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J Virol. 1999 Feb;73(2):1036-45.

Characterization of a novel simian immunodeficiency virus (SIV) from L'Hoest monkeys (Cercopithecus l'hoesti): implications for the origins of SIVmnd and other primate lentiviruses.

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Laboratory of Molecular Microbiology, National Institute of Allergy and Infectious Diseases, National Institutes of Health, Rockville, Maryland 20852, USA.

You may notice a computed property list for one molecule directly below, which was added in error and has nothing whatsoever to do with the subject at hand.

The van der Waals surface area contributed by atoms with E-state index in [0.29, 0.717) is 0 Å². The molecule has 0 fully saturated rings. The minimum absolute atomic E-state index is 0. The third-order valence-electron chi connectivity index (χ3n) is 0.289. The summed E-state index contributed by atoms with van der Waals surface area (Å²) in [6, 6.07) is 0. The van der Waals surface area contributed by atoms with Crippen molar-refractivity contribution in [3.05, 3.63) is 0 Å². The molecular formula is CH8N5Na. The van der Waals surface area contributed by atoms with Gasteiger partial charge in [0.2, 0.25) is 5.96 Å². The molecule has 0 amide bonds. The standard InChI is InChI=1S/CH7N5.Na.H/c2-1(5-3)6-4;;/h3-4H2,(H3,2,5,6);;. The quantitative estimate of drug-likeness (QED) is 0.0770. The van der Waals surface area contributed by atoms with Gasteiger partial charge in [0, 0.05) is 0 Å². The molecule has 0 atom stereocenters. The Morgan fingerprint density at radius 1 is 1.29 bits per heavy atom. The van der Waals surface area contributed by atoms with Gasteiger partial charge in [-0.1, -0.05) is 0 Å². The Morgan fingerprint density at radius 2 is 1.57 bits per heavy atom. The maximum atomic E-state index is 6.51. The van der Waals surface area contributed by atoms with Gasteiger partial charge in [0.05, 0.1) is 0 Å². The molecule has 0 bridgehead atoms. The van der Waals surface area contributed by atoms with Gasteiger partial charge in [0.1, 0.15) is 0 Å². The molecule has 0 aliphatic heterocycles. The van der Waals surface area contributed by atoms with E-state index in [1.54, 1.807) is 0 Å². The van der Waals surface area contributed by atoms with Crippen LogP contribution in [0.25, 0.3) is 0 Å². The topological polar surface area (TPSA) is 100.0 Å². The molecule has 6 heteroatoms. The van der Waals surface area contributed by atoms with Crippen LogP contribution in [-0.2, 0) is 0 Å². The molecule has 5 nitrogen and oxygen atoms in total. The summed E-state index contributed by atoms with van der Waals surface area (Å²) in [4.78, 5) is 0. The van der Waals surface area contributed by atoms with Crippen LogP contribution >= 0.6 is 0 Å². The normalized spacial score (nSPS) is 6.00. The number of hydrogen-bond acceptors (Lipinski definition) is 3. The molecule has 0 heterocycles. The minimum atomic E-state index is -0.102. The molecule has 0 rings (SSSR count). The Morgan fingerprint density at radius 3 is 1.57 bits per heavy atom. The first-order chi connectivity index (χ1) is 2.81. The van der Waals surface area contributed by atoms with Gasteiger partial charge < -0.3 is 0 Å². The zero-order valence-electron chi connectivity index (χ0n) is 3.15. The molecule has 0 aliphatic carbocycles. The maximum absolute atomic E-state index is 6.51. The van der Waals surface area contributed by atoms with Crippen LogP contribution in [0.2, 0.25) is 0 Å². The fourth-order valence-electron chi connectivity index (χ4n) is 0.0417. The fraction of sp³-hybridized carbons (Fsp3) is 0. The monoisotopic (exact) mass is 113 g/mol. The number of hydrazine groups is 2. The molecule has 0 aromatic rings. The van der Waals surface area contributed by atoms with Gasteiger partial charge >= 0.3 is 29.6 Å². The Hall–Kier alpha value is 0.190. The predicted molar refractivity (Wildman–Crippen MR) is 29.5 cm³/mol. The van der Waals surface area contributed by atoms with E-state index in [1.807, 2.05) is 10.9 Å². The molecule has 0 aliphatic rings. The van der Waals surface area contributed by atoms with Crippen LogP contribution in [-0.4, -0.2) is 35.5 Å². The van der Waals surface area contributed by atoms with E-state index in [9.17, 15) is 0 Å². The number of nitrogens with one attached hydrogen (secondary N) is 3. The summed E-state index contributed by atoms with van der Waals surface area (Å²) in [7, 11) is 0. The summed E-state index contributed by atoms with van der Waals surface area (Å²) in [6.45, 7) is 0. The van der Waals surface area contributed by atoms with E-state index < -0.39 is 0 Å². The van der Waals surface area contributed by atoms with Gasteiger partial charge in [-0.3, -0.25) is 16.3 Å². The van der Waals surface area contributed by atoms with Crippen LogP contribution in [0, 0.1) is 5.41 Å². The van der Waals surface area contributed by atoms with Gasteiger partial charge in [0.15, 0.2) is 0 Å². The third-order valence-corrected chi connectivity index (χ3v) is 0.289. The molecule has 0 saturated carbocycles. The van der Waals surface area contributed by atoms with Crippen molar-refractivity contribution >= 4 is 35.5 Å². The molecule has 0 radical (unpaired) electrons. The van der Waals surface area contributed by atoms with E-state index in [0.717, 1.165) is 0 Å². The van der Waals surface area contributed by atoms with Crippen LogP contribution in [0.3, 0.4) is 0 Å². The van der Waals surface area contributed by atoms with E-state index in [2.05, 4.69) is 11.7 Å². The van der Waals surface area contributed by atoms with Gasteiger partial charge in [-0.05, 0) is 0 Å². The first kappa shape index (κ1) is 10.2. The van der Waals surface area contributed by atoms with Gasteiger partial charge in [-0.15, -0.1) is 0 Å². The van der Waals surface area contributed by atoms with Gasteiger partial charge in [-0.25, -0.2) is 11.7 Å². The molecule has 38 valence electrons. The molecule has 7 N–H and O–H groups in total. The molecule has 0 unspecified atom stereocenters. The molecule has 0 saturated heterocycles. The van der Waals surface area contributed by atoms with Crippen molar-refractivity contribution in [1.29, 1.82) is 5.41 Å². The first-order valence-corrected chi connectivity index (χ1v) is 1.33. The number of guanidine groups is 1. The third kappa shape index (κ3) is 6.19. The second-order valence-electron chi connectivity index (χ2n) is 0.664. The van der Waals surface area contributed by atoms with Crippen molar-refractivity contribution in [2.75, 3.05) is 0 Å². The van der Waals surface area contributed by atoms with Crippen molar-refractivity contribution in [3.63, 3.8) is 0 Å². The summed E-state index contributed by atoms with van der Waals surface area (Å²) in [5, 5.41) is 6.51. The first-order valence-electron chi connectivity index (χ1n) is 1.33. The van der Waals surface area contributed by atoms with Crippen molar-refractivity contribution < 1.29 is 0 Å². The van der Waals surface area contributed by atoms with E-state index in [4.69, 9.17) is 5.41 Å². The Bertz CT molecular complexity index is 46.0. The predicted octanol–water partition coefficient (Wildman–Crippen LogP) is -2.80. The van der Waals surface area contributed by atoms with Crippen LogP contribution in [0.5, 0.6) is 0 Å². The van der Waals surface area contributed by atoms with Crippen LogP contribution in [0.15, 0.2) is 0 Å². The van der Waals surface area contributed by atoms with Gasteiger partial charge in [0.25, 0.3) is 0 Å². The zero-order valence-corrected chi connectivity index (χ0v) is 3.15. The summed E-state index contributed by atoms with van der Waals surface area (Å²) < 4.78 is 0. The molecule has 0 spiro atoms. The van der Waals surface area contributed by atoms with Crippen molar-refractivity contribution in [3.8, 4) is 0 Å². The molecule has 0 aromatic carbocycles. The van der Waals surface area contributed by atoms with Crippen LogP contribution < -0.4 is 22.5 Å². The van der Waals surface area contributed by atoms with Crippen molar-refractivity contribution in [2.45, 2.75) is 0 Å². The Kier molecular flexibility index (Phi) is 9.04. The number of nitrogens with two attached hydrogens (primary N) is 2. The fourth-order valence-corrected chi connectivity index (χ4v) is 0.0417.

The human immunodeficiency virus types 1 and 2 (HIV-1 and HIV-2) appear to have originated by cross-species transmission of simian immunodeficiency virus (SIV) from asymptomatically infected African primates. Few of the SIVs characterized to date efficiently infect human primary lymphocytes. Interesting, two of the three identified to infect such cultures (SIVsm and SIVcpz) have appeared in human populations as genetically related HIVs. In the present study, we characterized a novel SIV isolate from an East African monkey of the Cercopithecus genus, the l'hoest monkey (C. l'hoesti), which we designated SIVlhoest. This SIV isolate efficiently infected both human and macaque lymphocytes and resulted in a persistent infection of macaques, characterized by high primary virus load and a progressive decline in circulating CD4 lymphocytes, consistent with progression to AIDS. Phylogenetic analyses showed that SIVlhoest is genetically distinct from other previously characterized primate lentiviruses but clusters in the same major lineage as SIV from mandrills (SIVmnd), a West African primate species. Given the geographic distance between the ranges of l'hoest monkeys and mandrills, this may indicate that SIVmnd arose through cross-species transmission from close relatives of l'hoest monkeys that are sympatric with mandrills. These observations lend support to the hypothesis that the primate lentiviruses originated and coevolved within monkeys of the Cercopithecus genus. Regarded in this light, lentivirus infections of primates not belonging to the Cercopithecus genus may have resulted from cross-species transmission in the not-too-distant past.

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